He says, “For you to succeed as a DPO there is no way you won’t live your life as if you are a beggar because money won’t be forthcoming from the top to make ends meet. And who are you to ask questions? When you are invited to a meeting with your boss, maybe at the Area Commander or Commissioner of Police, and issues bordering on finance come up, the best you can do is to say ‘yes sir, I’ll manage, sir.
“When I resumed at my duty post I specifically made the areas of needs of the station known to the various stakeholders in the community. At the end of the day, some private citizens and managers of firms were the ones who erected the fence of the station.”
He adds that after much persuasion, two managers of the petrol stations in the area had been providing the station with 50 litres of petrol per week. The Officer in Charge of Patrol and Guard goes around taking delivery of the fuel every Monday. And when the fuel finishes, the boys know how to go about getting the patrol vehicle refueled because the work has to be done”.
A source in Akwa Ibom State Police Command explains that the situation is not different from other state commands. He however notes that the local government chairmen provide some monthly allowances to support police stations in their domains.
Also, a police source adds that the case of many states in the northern part of the country is usually worsened by the presence of many police posts under police divisions.
Another source at the Police Force Headquarters says the Police Public Relations Officers in the various state commands are worse off as their offices are not entitled to any allocations from the Force Headquarters. Also, that the PPROs in the various commands live at the mercy of the commissioners of police in their respective states.
The source notes, “The IG is just trying to work around something and find a way of including that office in the scheme of things to function appropriately. What about officers who get transferred to new police commands? The allowance they are entitled to in lieu of accommodation at that new desk for 30 days is not often even paid.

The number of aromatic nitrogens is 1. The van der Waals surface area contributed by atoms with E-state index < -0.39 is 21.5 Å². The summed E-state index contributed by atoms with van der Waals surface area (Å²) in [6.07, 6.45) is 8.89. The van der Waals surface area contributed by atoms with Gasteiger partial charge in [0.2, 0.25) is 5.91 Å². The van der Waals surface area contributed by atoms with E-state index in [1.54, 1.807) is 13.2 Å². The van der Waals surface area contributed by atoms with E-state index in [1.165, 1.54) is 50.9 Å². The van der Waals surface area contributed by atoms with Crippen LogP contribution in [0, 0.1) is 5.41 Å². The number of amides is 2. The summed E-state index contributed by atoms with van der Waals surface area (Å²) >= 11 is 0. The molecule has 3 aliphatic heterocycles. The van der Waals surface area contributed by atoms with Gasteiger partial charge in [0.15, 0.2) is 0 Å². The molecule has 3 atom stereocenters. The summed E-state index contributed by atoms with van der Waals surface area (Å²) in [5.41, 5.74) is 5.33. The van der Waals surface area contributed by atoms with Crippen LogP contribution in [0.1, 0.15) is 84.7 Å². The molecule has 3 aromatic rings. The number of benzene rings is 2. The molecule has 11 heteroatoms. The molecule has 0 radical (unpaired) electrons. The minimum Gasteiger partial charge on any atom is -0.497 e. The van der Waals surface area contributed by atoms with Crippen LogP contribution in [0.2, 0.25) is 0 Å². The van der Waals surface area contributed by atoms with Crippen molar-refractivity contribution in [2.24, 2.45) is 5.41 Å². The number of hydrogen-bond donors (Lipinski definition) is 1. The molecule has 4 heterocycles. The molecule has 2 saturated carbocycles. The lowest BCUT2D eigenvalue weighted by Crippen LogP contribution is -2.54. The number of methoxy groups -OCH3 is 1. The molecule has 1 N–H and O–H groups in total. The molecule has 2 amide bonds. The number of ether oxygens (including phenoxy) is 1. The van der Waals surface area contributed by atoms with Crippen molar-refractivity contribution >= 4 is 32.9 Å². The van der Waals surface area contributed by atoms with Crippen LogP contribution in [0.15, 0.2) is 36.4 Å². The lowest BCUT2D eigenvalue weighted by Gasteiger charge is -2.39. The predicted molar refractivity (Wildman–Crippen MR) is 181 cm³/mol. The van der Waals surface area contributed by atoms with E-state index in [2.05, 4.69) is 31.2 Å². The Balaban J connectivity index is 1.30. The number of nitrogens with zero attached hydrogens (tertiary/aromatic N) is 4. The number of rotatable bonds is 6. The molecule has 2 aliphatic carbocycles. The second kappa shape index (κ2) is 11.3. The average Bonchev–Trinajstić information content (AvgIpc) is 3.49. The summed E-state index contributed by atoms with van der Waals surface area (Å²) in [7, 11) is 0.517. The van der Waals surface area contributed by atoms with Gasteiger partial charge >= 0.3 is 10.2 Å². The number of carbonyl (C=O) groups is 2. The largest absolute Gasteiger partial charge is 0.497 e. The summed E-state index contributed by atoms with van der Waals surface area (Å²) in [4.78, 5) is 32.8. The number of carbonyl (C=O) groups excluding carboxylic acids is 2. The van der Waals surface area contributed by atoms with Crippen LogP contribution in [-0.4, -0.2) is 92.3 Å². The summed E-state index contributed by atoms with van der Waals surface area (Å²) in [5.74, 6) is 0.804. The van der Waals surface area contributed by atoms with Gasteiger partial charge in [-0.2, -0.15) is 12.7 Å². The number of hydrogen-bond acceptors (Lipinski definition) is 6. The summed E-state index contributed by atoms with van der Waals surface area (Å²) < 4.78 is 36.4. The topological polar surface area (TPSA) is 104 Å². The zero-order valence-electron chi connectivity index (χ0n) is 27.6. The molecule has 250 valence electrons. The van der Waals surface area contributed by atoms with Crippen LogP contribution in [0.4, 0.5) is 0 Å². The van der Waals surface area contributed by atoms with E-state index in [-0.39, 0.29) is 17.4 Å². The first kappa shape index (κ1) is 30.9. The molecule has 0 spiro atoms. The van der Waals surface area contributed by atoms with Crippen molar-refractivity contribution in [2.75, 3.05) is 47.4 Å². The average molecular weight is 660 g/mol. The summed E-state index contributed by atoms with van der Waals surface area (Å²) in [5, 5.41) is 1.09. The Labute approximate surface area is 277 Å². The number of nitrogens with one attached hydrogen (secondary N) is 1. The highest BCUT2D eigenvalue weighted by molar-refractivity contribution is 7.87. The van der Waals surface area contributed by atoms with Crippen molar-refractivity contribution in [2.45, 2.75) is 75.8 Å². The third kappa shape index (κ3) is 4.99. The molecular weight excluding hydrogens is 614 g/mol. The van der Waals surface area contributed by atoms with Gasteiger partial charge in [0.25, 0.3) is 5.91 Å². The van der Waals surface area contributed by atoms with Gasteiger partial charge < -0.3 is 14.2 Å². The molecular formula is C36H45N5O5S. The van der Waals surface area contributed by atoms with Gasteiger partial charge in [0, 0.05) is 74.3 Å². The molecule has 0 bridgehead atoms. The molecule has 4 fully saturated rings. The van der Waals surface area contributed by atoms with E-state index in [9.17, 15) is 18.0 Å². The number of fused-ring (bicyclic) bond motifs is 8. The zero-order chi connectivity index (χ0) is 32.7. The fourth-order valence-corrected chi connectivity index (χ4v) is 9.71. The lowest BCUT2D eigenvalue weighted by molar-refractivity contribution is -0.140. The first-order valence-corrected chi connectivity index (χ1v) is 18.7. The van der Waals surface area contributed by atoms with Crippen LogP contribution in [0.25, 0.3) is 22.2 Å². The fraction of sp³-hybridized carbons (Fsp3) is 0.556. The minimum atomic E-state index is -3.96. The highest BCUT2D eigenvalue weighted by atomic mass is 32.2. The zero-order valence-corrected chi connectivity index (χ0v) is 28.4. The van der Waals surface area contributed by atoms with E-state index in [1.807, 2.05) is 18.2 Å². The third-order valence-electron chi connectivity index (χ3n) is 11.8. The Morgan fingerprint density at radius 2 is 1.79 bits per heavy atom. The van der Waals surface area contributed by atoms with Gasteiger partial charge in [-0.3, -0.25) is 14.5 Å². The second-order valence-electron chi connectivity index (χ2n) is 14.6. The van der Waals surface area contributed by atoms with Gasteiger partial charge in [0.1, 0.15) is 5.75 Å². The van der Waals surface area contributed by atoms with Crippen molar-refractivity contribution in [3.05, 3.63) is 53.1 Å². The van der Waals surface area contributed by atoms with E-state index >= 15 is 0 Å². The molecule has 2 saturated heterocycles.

“Nigerian police officers and men are suffering in silence and yet we are expected to perform some magic. There are no two ways to it: The Federal Government and the National Assembly should commit more funds to the police for effective policing of the country.”
When contacted, the acting Force Public Relations Officer, Mr. Frank Mba, a Chief Superintendent of Police, confirmed the plight of the DPOs across the country. And that, the challenges are not peculiar to one particular state stressing that the state of police stations across the country is pathetic. He adds that the Force Headquarters is constrained and cannot fund the various police divisions, area commands and state commands appropriately because, “we cannot give what we don’t have.” Mba advises officers and men of the Nigeria Police to do everything “humanly possible,” to do the job well despite the “challenges and constraints”
From the submissions of high-ranking officers of the Nigeria Police Force, it is obvious that the federal government is not competent enough to run the number one internal security organization of the country. It is more disturbing that this is happening in a period of rising global security challenges, not to mention that the country is under serious security threat by various terrorist organizations. Now, should the Police be decentralized? So that each state will independently cater for her internal security. What do you think should be the best way out?